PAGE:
An Urban Wildlife Mystery
not have talons. They belong instead to the nightjar family and are related to whip-poor-wills and chuck-will's widows.
Common nighthawks have an unusual perch because they pitch forward on their breasts. That is why they sit long-ways on a power line. If they sat cross-ways, they would fall forward. Their legs are small and positioned somewhat awkwardly toward their tail ends. Consequently, they can't walk on the ground very well. Flying, as we witnessed from the tennis court, is their forté.
They migrate from South America and make their appearance in Missouri in late April and depart by late September. On the court, we saw them chasing down moths. To accomplish this, they are equipped with wide gaping, bristle-fringed bills that act as aerial sweepers, scooping insects on the fly. These facial bristles are specialized feathers and are only concentrated around their mouths. One book I read suggested they may function a little like cat whiskers, amplifying the sensation of touch. They may also serve as a sort of funnel, ushering more insects into the bird's open mouth.
The book also described their daredevil, downward plunges through the evening sky. It dawned on me those were nighthawks we had seen swooping over the physics building the previous spring. Only males make these plunges, and it's an effort to attract females for mating. As he comes searing down and abruptly levels off, his mouth and plumage catch the wind and make a thudding, windy noise. Females sometimes squeak when they fly, and males squeak repeatedly on the ascent. Once two birds have paired off, the male chases away any other courting males nearby and continues to perform celebratory loops, dives and swerves.
Nighthawk pairs don't build nests. Rather, they search for out-of-the-way rock surfaces, crevices in cliffs or a favorite urban nesting spot: gravel rooftops. Many buildings on the M.U. campus-including Ellis Library-have gravel roofs. Females lay two longish, somewhat elliptical eggs and arrange them pointy ends inward, which helps the adults cover them efficiently during incubation. They also cover the eggs with dusty-brown, downy feathers, which helps keep them camouflaged. Both males and females sit on the eggs and help feed the young after they hatch. Little ones learn to fly in about 21 days and linger near the nest. They raise their own young the next year.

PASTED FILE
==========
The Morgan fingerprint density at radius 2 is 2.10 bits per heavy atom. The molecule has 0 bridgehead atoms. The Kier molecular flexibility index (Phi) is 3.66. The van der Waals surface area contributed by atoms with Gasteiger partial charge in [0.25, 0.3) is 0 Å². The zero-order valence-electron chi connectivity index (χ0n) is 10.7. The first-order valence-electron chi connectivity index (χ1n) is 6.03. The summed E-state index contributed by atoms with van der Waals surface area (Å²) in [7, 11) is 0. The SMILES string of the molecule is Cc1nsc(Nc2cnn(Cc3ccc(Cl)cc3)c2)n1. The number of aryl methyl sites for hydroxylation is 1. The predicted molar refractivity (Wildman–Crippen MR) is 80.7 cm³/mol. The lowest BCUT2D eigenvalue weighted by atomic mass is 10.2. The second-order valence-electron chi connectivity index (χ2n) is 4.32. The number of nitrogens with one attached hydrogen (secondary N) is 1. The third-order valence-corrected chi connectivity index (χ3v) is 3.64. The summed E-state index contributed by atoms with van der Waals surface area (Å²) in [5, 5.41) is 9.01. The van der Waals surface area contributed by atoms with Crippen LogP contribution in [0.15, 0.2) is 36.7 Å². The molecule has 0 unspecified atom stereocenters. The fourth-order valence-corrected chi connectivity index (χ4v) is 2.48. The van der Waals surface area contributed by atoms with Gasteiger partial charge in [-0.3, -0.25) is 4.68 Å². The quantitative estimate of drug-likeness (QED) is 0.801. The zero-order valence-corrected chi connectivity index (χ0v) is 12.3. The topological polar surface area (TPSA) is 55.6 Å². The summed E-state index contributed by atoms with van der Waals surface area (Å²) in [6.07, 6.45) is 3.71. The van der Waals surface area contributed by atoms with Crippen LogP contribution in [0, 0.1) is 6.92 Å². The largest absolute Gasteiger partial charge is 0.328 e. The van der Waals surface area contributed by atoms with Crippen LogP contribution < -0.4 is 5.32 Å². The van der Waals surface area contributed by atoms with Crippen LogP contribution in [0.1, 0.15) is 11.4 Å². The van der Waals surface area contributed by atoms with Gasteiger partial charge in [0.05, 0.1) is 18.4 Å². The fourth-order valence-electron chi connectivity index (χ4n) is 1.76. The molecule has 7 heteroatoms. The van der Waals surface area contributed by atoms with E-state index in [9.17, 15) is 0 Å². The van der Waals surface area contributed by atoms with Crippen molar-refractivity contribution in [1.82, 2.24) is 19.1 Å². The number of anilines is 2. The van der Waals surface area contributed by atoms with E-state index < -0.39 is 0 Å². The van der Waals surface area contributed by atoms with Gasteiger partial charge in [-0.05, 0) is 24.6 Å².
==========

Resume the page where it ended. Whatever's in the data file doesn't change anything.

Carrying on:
Nighthawks belie their name. They often are around during the day, both perched and on the wing. At dusk they set out to catch insects-the only things they eat-but generally settle down after the sky goes black, making way for whip-poor-wills and owls.
And suddenly, Christopher's story came back to me. Could one of these birds have been the night time perpetrator that thwacked him in the head that cool spring evening?
Brad Jacobs, an ornithologist with the Conservation Department, listened politely as I recounted Chris' night time escapade with the spare hair and fencing mask. "It could have been a screech owl, maybe, going for the pony tail, but that's a long shot. An Eastern Kingbird might have done it, or a mockingbird. Mockingbirds and kingbirds will defend their territory. Was he near any bushes that may have held a nest?"
I said no, then ventured that perhaps he had been thwacked by a common nighthawk.
"It's possible," Jacobs said. "It could have been a common night-hawk, especially that time of year. They're back in Columbia by then." That was all I needed to hear.